McGee completed only 9 of 20 passes for 124 yards and a 65.4 passer rating in a first half of work. The Cowboys scored on three of five first-half possessions, but the Dallas Cowboys defense scored as many touchdowns as the offense in the first 30 minutes. Linebacker Orie Lemon had the play of the game, intercepting a Matt Moore pass and returning it 26 yards for a touchdown.
The Dallas Cowboys will make the decision whether to keep three quarterbacks or whether to keep only two on the 53-player roster with Rudy Carpenter, assuming he clears waivers, on the practice squad.
“I think we saw some things out of McGee tonight that were really encouraging,” Cowboys owner Jerry Jones said on the Channel 21 halftime show. “It’s been vintage McGee. Other teams have shown interest in Stephen McGee. We know somebody thinks he’s a pretty good ballplayer. We do, too. It really depends on our 53rd guy, without McGee. If we think we can live with him, or do we think we need a third quarterback? That will be something we’ll go through tomorrow after the game, and we’ll make a decision tomorrow."
The Cowboys drafted McGee in the fourth round in 2009 knowing he would take some time to develop. He has one career regular-season start. He went 11-for-27 for 127 yards and a touchdown in a 14-13 victory over the Eagles to end the 2010 season after Romo and Jon Kitna were injured.
Dallas Cowboys running back Phillip Tanner said he wasn’t out to prove anything in the fourth and final preseason game Wednesday night. But he did show the ability that helped him stick last year.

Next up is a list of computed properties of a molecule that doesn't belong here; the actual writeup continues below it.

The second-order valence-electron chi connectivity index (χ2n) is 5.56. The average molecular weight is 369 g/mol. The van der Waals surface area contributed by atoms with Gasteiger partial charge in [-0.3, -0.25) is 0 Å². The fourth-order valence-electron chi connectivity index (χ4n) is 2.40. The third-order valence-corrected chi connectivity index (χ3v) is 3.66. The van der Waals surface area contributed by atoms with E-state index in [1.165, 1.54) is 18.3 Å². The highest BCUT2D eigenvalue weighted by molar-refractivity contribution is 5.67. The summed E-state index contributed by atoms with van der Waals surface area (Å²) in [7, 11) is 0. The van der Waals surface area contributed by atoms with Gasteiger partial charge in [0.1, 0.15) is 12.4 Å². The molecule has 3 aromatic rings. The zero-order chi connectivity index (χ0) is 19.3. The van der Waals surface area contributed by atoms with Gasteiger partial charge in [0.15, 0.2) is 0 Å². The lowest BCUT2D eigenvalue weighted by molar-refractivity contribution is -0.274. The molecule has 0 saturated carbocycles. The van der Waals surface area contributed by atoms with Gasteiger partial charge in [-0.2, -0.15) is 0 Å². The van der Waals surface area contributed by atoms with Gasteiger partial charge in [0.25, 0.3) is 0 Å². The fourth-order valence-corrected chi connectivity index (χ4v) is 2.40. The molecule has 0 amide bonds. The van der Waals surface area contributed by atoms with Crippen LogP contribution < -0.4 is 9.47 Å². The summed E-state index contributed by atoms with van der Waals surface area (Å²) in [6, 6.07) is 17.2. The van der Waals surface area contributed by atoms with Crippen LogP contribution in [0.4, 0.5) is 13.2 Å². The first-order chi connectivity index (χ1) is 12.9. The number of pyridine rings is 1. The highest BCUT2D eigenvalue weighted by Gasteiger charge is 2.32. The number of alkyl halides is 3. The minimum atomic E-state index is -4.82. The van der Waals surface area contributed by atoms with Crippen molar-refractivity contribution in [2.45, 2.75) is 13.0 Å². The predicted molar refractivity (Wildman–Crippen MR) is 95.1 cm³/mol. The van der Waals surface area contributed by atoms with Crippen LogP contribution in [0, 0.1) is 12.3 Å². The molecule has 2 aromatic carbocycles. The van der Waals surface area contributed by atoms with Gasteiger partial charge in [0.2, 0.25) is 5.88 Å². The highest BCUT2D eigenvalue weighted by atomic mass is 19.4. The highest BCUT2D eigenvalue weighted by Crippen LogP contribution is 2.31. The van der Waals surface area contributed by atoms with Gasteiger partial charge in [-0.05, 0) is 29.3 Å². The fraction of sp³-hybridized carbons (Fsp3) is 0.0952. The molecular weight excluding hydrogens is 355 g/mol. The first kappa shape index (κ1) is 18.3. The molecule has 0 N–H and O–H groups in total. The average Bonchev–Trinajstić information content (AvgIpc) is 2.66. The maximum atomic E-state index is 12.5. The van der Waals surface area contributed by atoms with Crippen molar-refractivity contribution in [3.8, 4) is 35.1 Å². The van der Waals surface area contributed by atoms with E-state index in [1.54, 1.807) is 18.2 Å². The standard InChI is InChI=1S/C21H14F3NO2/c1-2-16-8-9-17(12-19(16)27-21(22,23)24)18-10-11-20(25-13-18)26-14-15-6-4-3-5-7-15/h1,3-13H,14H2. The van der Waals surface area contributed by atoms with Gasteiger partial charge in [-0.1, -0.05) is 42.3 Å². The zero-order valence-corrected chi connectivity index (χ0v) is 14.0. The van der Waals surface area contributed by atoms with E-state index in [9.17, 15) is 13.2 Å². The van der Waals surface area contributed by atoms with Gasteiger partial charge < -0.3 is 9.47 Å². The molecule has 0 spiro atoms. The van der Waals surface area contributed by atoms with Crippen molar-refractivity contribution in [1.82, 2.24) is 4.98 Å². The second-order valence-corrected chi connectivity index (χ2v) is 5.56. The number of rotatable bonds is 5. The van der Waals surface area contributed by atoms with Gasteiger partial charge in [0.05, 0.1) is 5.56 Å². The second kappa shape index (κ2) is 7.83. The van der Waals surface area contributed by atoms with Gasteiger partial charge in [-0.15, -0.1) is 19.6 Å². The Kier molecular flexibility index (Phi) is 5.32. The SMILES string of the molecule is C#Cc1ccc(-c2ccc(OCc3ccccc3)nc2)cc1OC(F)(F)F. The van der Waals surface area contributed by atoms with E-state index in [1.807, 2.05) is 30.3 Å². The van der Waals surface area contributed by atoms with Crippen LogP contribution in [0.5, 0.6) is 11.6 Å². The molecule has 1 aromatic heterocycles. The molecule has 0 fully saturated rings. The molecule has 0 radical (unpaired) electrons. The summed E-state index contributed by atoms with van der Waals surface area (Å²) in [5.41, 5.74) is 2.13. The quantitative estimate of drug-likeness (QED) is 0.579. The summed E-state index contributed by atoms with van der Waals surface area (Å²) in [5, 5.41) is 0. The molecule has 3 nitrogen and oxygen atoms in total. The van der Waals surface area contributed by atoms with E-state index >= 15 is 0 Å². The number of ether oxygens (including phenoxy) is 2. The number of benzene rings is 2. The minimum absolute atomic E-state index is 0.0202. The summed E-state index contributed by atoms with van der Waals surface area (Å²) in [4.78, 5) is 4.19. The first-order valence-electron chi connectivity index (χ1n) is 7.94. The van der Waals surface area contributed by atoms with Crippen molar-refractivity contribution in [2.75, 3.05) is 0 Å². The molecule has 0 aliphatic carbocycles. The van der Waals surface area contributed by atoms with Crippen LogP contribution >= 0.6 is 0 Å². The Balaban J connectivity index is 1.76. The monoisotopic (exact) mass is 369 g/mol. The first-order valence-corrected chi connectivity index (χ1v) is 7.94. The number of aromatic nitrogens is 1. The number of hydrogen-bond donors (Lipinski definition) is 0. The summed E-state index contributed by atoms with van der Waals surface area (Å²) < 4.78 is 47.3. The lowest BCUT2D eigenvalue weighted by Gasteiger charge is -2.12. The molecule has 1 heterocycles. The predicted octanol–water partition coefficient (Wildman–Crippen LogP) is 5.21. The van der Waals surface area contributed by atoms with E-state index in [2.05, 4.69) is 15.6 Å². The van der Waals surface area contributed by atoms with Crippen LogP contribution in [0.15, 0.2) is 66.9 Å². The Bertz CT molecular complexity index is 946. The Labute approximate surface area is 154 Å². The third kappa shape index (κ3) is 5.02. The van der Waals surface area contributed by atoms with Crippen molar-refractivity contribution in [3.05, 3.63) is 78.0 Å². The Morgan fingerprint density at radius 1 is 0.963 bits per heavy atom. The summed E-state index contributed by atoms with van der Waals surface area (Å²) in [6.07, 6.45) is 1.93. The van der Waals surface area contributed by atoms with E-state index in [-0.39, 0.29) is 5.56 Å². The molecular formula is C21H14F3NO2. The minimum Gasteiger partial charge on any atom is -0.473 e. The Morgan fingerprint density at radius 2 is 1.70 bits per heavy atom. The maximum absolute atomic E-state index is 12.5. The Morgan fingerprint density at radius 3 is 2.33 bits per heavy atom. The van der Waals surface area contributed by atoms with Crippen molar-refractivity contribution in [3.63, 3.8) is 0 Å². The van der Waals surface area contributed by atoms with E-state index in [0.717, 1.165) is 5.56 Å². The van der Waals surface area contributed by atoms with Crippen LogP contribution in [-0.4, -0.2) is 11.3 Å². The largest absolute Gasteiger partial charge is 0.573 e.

He carried nine times for 48 yards and a touchdown against the Dolphins in the first half before giving way to Lance Dunbar and Jamize Olawale in the second half. The other backs were brought in to give him competition for the third running back spot, and Olawale gained an edge on the others when Tanner was out with a broken hand and Dunbar missed time with a hamstring injury.
“It wasn’t like me going out here and proving anything,” Tanner said. “Like we’ve talked before, it was just going out, having fun, playing football – something I’ve been doing since I was 8 years old. Just going out, gelling with the team.”
Tanner gave credit to center Phil Costa and fullback Shaun Chapas for creating running room for him. His first seven carries gained 45 yards. And he said he felt sharp.
“I made sure I stayed in mentally when I was out with the hand,” he said. “I stayed in my playbook, stayed watching film, just going out and gelling with the guys. That’s the biggest thing.”
Dallas Cowboys running back Lance Dunbar, a rookie free agent from North Texas and Haltom High School, made his final audition for a roster spot a memorable one Wednesday night in Cowboys Stadium.